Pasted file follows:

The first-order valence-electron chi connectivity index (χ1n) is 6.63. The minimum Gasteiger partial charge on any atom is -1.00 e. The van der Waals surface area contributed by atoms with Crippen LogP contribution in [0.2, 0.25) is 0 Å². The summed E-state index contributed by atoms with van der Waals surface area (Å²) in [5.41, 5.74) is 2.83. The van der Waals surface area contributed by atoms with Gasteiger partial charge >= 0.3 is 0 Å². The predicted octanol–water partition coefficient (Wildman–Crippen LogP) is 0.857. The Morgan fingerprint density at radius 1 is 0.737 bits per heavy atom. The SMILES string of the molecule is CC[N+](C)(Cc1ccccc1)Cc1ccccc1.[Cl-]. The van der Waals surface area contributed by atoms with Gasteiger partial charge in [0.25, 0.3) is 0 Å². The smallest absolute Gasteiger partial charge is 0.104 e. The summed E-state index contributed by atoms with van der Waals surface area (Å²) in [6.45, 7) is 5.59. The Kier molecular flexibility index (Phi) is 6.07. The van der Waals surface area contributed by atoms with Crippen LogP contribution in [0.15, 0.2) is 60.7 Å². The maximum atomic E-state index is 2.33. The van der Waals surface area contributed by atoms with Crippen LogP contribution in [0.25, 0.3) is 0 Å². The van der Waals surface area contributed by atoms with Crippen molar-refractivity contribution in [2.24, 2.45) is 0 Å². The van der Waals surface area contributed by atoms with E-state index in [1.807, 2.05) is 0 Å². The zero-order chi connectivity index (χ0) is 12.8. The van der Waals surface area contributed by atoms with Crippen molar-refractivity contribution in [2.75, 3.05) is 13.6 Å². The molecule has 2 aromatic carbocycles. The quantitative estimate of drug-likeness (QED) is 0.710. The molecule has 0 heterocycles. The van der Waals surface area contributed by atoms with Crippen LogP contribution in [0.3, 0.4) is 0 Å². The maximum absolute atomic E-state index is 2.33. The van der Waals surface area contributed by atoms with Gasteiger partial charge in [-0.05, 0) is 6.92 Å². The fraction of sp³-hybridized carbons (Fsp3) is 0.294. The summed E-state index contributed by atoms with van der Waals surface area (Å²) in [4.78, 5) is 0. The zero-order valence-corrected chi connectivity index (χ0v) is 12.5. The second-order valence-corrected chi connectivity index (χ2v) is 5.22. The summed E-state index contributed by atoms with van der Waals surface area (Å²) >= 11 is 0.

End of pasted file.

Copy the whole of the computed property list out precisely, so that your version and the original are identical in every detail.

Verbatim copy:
The first-order valence-electron chi connectivity index (χ1n) is 6.63. The minimum Gasteiger partial charge on any atom is -1.00 e. The van der Waals surface area contributed by atoms with Crippen LogP contribution in [0.2, 0.25) is 0 Å². The summed E-state index contributed by atoms with van der Waals surface area (Å²) in [5.41, 5.74) is 2.83. The van der Waals surface area contributed by atoms with Gasteiger partial charge >= 0.3 is 0 Å². The predicted octanol–water partition coefficient (Wildman–Crippen LogP) is 0.857. The Morgan fingerprint density at radius 1 is 0.737 bits per heavy atom. The SMILES string of the molecule is CC[N+](C)(Cc1ccccc1)Cc1ccccc1.[Cl-]. The van der Waals surface area contributed by atoms with Gasteiger partial charge in [0.25, 0.3) is 0 Å². The smallest absolute Gasteiger partial charge is 0.104 e. The summed E-state index contributed by atoms with van der Waals surface area (Å²) in [6.45, 7) is 5.59. The Kier molecular flexibility index (Phi) is 6.07. The van der Waals surface area contributed by atoms with Crippen LogP contribution in [0.15, 0.2) is 60.7 Å². The maximum atomic E-state index is 2.33. The van der Waals surface area contributed by atoms with Crippen LogP contribution in [0.25, 0.3) is 0 Å². The van der Waals surface area contributed by atoms with Crippen molar-refractivity contribution in [2.24, 2.45) is 0 Å². The van der Waals surface area contributed by atoms with E-state index in [1.807, 2.05) is 0 Å². The zero-order chi connectivity index (χ0) is 12.8. The van der Waals surface area contributed by atoms with Crippen molar-refractivity contribution in [2.75, 3.05) is 13.6 Å². The molecule has 2 aromatic carbocycles. The quantitative estimate of drug-likeness (QED) is 0.710. The molecule has 0 heterocycles. The van der Waals surface area contributed by atoms with Crippen LogP contribution in [0.3, 0.4) is 0 Å². The maximum absolute atomic E-state index is 2.33. The van der Waals surface area contributed by atoms with Gasteiger partial charge in [-0.05, 0) is 6.92 Å². The fraction of sp³-hybridized carbons (Fsp3) is 0.294. The summed E-state index contributed by atoms with van der Waals surface area (Å²) in [4.78, 5) is 0. The zero-order valence-corrected chi connectivity index (χ0v) is 12.5. The second-order valence-corrected chi connectivity index (χ2v) is 5.22. The summed E-state index contributed by atoms with van der Waals surface area (Å²) >= 11 is 0.